Are viral internet marketing campaigns just pot luck?

This paragraph, deep down in a Fast Company article questioning the fundamental reasonings behind The Tipping Point summed up the argument nicely :

Perhaps the problem with viral marketing is that the disease metaphor is misleading. Watts thinks trends are more like forest fires: There are thousands a year, but only a few become roaring monsters. That’s because in those rare situations, the landscape was ripe: sparse rain, dry woods, badly equipped fire departments. If these conditions exist, any old match will do. “And nobody,” Watts says wryly, “will go around talking about the exceptional properties of the spark that started the fire.”

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Travelling to Web2Expo Berlin

I’m travelling to the Web2Expo Conference in Berlin today thanks to the guys in Web2Ireland. Fours days was just too much for me though – I travel back to Ireland on Wednesday afternoon. I’m currently in the airport, reviewing the lineup and deciding what I can or cannot get to – should be fun.Of course, I will probably also use the occasion of the event to finally drop the wraps on some stuff I’ve been working on over the past number of weeks – part skunworks, part public good – a bit of a combination.

Another by product should be more insight for a paper I am presenting at the HISI conference later this month entitled “Web2.0 and Healthcare : Avoiding Hype, Reaping Benefits”. More information over on the blog I maintain which discusses the use of IT and Technology in Healthcare – I’ve thrown out an invitation to ask people for items that I should cover and discuss in the presentation.

Advertising companies and online presence.

Now that the domain registry rules for .ie registration have become a little easier to navigate, we will probably begin to see more and more sites and microsites associated with specific campaigns.

For example, the Power of One Campaign is one that springs to mind. This must have a huge budget that extends across broadcast, print, (schools, workplace education ?), and the web.

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Brief thoughts on BarCamp Dublin

Dropped in on BarCamp Dublin for a few hours on Saturday, and caught talks by Darren, Sean and Cengal, as well as the plenary.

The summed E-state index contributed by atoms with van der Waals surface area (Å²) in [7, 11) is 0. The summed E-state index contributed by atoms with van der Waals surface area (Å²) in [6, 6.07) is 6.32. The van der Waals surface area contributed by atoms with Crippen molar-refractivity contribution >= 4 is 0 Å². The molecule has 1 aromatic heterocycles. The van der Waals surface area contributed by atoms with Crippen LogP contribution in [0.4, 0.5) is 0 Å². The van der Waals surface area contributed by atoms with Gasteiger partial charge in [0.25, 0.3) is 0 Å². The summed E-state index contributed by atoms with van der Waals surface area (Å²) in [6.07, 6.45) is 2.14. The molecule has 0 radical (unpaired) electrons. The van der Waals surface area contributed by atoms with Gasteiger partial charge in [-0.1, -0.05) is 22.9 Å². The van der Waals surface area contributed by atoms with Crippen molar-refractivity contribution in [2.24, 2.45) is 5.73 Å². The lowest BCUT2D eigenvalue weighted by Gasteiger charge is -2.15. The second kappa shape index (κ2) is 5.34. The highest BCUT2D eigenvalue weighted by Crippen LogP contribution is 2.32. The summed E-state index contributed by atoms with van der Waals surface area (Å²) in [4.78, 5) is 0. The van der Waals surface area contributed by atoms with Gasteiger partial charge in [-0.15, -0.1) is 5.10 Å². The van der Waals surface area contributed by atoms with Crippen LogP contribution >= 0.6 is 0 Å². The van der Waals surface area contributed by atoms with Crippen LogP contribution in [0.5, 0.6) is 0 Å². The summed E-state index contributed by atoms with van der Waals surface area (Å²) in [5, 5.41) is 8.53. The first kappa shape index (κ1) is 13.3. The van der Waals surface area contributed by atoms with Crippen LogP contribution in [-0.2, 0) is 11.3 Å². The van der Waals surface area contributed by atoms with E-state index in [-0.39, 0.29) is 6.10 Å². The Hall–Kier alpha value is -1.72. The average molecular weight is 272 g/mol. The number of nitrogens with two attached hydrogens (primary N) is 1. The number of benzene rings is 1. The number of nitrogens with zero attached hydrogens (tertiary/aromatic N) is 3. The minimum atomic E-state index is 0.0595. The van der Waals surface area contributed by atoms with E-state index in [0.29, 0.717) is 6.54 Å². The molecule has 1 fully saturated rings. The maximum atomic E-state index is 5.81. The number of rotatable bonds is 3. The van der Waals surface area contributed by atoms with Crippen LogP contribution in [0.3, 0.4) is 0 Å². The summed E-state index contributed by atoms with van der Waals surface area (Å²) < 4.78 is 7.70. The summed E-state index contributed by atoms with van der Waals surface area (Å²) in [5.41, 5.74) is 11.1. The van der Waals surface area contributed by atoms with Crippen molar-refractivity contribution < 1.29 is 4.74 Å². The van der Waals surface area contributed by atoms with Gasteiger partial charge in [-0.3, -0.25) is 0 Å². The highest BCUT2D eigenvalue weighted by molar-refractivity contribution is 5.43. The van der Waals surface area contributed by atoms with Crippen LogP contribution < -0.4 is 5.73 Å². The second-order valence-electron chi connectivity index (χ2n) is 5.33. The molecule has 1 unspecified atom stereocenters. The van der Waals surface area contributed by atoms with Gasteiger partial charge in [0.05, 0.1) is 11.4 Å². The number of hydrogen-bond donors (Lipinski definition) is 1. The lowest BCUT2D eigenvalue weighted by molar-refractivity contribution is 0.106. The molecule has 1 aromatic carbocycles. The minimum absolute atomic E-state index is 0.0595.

Darren is a slick presenter and gave some nice insights into running media/viral campaigns – but he was badly let down by wifi connectivity; in this scenario, am I the only one that thinks that the bandwidth should go to the the presenter?

As usual, Sean O’Sullivan gave an entertaining and informative overview into the development pangs for MySay, and Cegala talked on wooing the financial sector.

Chatted with Eamon Walshe of Exoftware and Sean McGrath at lunch break – did a project with Eamon a few years back, and first learned about Python with Propylon back in 2001 with Sean.

The plenary was useful, but a bit too disjointed for me – getting more traffic to your blog and dealing with comments seemed just a little, well, pedestrian to me for this event; Darren did offer some interesting analogies on comments though; in a recent blog survey that Capulet did – one respondent said that comments ‘were like crack[cocaine]‘.

On the whole blogger death-threat thing, he mentioned the long tail of fame – which sounds pretty plausible; if you have a community or audience to your blog, and that audience grows – chances are (nay, certainty is) you will get responses which are rude and nasty. being famous, even within a potentially small, long tail audience, might draw stalker types that traditionally follow the traditional targets. scary, but plausible…

note to self : don’t attempt to introduce yourself to some one before they are about to get on stage to speak. Tom – might chat to you again some time.

Well done to the organising team, and I look forward to the next one.

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Welcome

To blog or not to blog? Will we have the time? Will people find it interesting? Will we get tired of it?

We have been writing over at The Health Tech Blog for nearly two years at this stage. Output has been slow but steady – with moderate reader numbers (100+ subscribers).

Because it is such a narrow niche, it does not often prove to be a suitable vehicle for issues and topics that we could talk about. That’s why we’re going to do more of that here.

The current view is that we will discuss software technologies, trends and developments that be used by ordinary businesses and organisations, and not necessarily just by techie early adopters who “get it”.

So, on that note – Welcome!